Doing a full run of software testing in house is difficult. It takes a lot of man power, countless hours (on a tight deadline none-the-less) and covering the entire testing matrix in-house is incredibly cost prohibitive. In the face of these challenges it makes sense that many companies look for outside help. Outsourcing has been the option of choice for years now, but it’s far from perfect. Austin Engery dealt with some frustrating outsourcing issues and eventually chronicled their dumpy journey for Information Week. This story perfectly highlights some of the biggest shortcomings of outsourcing.
Dealing with workers who are physically apart from the rest of your employees can be difficult, but more often than not outsourcing complicates the matter even more. The outsource office can literally be time zones away, making getting in touch with someone complicated. Turnover at outsourcing companies can be high, so you may not even be dealing with the same staff for the duration of your project. Difficult or lack of communication can drag projects out and frustrate both parties. Here’s a few examples of Austin Energy’s communication issues:
“[Austin Energy CIO Alan Claypool emailed an IBM executive after] months of correspondence between himself and his staff and IBM project managers on multiple problems.”
“My concern is the lack of progress in identifying the root cause and, frankly, the pace and quality of response from IBM.”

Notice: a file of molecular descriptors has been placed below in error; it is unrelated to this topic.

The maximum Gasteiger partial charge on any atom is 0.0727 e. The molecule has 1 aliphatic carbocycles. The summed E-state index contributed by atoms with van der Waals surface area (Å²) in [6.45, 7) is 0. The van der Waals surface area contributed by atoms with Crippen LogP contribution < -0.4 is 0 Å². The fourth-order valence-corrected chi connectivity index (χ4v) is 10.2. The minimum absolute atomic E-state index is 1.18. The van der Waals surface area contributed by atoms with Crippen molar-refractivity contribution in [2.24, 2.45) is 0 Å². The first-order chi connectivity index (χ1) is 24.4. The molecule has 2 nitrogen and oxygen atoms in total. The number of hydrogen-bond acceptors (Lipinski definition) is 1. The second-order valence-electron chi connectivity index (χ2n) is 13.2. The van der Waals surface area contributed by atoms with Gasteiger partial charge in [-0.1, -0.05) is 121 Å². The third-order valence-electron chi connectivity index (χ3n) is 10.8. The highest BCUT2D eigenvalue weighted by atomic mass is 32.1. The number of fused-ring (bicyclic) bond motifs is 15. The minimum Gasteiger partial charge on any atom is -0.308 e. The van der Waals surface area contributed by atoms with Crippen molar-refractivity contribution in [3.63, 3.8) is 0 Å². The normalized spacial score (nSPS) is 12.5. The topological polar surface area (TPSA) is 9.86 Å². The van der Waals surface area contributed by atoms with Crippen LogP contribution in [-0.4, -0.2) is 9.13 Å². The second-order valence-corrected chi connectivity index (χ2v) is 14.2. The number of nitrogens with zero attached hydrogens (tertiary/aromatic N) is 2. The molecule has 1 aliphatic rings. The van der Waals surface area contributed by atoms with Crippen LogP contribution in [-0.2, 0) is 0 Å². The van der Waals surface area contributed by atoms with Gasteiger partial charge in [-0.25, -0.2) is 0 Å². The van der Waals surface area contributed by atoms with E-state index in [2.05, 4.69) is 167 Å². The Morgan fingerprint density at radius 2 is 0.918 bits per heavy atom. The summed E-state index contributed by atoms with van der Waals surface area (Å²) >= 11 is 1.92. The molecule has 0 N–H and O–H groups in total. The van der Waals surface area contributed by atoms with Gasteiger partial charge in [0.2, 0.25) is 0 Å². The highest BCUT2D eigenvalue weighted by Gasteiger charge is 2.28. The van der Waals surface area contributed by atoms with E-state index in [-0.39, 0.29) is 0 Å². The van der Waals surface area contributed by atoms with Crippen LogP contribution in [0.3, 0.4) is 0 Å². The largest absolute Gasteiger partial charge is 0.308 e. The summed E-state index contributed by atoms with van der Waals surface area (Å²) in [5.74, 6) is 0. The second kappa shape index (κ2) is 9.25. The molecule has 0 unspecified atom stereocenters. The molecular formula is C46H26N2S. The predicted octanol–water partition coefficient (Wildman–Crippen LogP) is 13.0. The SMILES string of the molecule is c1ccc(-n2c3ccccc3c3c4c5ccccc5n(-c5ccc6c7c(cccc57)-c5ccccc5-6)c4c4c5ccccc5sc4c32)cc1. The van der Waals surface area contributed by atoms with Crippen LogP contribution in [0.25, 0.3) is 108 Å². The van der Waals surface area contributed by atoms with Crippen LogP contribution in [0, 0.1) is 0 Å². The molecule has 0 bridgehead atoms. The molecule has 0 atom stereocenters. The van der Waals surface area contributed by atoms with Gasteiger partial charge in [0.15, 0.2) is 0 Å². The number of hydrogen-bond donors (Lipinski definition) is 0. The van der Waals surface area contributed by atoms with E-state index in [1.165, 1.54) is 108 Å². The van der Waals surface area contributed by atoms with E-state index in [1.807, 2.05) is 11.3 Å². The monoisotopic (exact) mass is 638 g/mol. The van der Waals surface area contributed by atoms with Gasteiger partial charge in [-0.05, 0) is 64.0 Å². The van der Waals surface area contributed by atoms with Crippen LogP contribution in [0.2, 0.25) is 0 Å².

“They have been responsive. I would characterize it as, in their words, ‘incremental response.’ We would like to see a faster response.”
Trouble with Accountability
In an outsourcing situation, you are not the only project on the company’s plate. Your project manager could be simultaneously juggling multiple projects which means A. Their attention is divided and B. More than one company is trying to get a hold of that project manager in the few common working hours – which further delays matters if something goes wrong. Austin Energy had trouble with the quality of work, but had few options for recourse.
“We continue to be gravely disappointed at the delays and seemingly ad hoc methods toward managing this project.”
“When we contracted with IBM for implementation services, we did not plan for, staff, or anticipate using our system and folks as the Alpha testers for the IBM code deliveries. Prior to delivery, we expect the code has been reviewed, validated, and will perform without software defects.”
“IBM has failed to properly set up and fully test their payment solutions for the Online Customer Care Portal.”
“We had an unscheduled outage while teams were preparing for our major testing this morning.”
“The second [error] was by an employee who was not available for executing a key task at the previously scheduled time.”
“At one point, Austin Energy’s general manager asked then IBM CEO Sam Palmisano to personally intervene, but Palmisano passed the request to a subordinate.”
Outsourcing requires a contract before work can begin. These contracts cover exactly what will be done during testing. Being so locked into a contract leaves little room for change or adjustments if you are unhappy with the work or if requirements change. Having to define the entire project before work begins can also leave holes you didn’t even know existed until it’s too late. If the work isn’t completed to your standards, or missed vital aspects you didn’t foresee, you’ll end up paying more money to have more testing done, essentially paying double for what should have been one project.